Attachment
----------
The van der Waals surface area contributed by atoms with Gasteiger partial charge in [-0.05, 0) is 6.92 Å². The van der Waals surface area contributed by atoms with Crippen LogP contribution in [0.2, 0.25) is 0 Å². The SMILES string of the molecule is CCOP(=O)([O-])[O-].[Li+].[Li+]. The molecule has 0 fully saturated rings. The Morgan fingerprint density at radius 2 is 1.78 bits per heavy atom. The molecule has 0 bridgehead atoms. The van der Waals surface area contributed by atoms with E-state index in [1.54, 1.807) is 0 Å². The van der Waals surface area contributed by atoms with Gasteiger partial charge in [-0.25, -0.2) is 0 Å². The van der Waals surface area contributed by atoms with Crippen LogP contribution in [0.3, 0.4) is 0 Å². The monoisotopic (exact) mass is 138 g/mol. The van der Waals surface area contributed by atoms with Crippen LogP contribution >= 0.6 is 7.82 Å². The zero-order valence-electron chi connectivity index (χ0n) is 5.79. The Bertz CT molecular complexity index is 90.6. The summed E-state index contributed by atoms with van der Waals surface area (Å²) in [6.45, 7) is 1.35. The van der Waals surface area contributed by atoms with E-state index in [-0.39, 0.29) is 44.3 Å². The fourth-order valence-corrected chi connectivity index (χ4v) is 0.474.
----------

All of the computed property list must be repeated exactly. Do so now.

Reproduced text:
The van der Waals surface area contributed by atoms with Gasteiger partial charge in [-0.05, 0) is 6.92 Å². The van der Waals surface area contributed by atoms with Crippen LogP contribution in [0.2, 0.25) is 0 Å². The SMILES string of the molecule is CCOP(=O)([O-])[O-].[Li+].[Li+]. The molecule has 0 fully saturated rings. The Morgan fingerprint density at radius 2 is 1.78 bits per heavy atom. The molecule has 0 bridgehead atoms. The van der Waals surface area contributed by atoms with E-state index in [1.54, 1.807) is 0 Å². The van der Waals surface area contributed by atoms with Gasteiger partial charge in [-0.25, -0.2) is 0 Å². The van der Waals surface area contributed by atoms with Crippen LogP contribution in [0.3, 0.4) is 0 Å². The monoisotopic (exact) mass is 138 g/mol. The van der Waals surface area contributed by atoms with Crippen LogP contribution >= 0.6 is 7.82 Å². The zero-order valence-electron chi connectivity index (χ0n) is 5.79. The Bertz CT molecular complexity index is 90.6. The summed E-state index contributed by atoms with van der Waals surface area (Å²) in [6.45, 7) is 1.35. The van der Waals surface area contributed by atoms with E-state index in [-0.39, 0.29) is 44.3 Å². The fourth-order valence-corrected chi connectivity index (χ4v) is 0.474.